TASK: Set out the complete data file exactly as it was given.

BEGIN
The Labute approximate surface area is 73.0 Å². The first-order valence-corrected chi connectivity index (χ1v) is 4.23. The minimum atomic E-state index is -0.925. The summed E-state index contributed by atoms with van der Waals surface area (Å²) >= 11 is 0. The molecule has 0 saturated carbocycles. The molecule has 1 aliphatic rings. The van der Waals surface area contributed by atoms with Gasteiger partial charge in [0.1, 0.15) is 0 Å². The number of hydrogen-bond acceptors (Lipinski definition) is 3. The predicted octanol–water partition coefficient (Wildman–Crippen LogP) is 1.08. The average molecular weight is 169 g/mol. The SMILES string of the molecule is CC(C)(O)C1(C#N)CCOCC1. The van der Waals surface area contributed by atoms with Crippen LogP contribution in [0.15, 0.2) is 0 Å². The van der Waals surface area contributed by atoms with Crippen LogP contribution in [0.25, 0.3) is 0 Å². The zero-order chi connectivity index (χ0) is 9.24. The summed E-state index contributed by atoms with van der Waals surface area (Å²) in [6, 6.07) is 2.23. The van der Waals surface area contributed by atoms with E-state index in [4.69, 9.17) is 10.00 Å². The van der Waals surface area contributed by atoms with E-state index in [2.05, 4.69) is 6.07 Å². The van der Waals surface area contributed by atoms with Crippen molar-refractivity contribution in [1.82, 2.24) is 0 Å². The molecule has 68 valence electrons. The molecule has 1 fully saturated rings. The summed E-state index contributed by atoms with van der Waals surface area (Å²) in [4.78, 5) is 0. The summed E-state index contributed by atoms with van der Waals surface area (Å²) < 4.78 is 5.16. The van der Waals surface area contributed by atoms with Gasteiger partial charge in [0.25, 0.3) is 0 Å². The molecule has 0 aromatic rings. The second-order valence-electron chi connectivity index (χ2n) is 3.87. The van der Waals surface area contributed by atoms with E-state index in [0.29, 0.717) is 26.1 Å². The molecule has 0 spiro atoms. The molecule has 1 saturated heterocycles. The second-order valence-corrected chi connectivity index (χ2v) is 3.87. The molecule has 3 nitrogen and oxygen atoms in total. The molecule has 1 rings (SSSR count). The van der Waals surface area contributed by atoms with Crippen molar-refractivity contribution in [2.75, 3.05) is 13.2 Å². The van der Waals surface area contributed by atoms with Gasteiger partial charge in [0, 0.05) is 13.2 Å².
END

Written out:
The Labute approximate surface area is 73.0 Å². The first-order valence-corrected chi connectivity index (χ1v) is 4.23. The minimum atomic E-state index is -0.925. The summed E-state index contributed by atoms with van der Waals surface area (Å²) >= 11 is 0. The molecule has 0 saturated carbocycles. The molecule has 1 aliphatic rings. The van der Waals surface area contributed by atoms with Gasteiger partial charge in [0.1, 0.15) is 0 Å². The number of hydrogen-bond acceptors (Lipinski definition) is 3. The predicted octanol–water partition coefficient (Wildman–Crippen LogP) is 1.08. The average molecular weight is 169 g/mol. The SMILES string of the molecule is CC(C)(O)C1(C#N)CCOCC1. The van der Waals surface area contributed by atoms with Crippen LogP contribution in [0.15, 0.2) is 0 Å². The van der Waals surface area contributed by atoms with Crippen LogP contribution in [0.25, 0.3) is 0 Å². The zero-order chi connectivity index (χ0) is 9.24. The summed E-state index contributed by atoms with van der Waals surface area (Å²) in [6, 6.07) is 2.23. The van der Waals surface area contributed by atoms with E-state index in [4.69, 9.17) is 10.00 Å². The van der Waals surface area contributed by atoms with E-state index in [2.05, 4.69) is 6.07 Å². The van der Waals surface area contributed by atoms with Crippen molar-refractivity contribution in [1.82, 2.24) is 0 Å². The molecule has 68 valence electrons. The molecule has 1 fully saturated rings. The summed E-state index contributed by atoms with van der Waals surface area (Å²) in [4.78, 5) is 0. The summed E-state index contributed by atoms with van der Waals surface area (Å²) < 4.78 is 5.16. The van der Waals surface area contributed by atoms with Gasteiger partial charge in [0.25, 0.3) is 0 Å². The molecule has 0 aromatic rings. The second-order valence-electron chi connectivity index (χ2n) is 3.87. The van der Waals surface area contributed by atoms with E-state index in [0.29, 0.717) is 26.1 Å². The molecule has 0 spiro atoms. The molecule has 1 saturated heterocycles. The second-order valence-corrected chi connectivity index (χ2v) is 3.87. The molecule has 3 nitrogen and oxygen atoms in total. The molecule has 1 rings (SSSR count). The van der Waals surface area contributed by atoms with Crippen molar-refractivity contribution in [2.75, 3.05) is 13.2 Å². The van der Waals surface area contributed by atoms with Gasteiger partial charge in [0, 0.05) is 13.2 Å².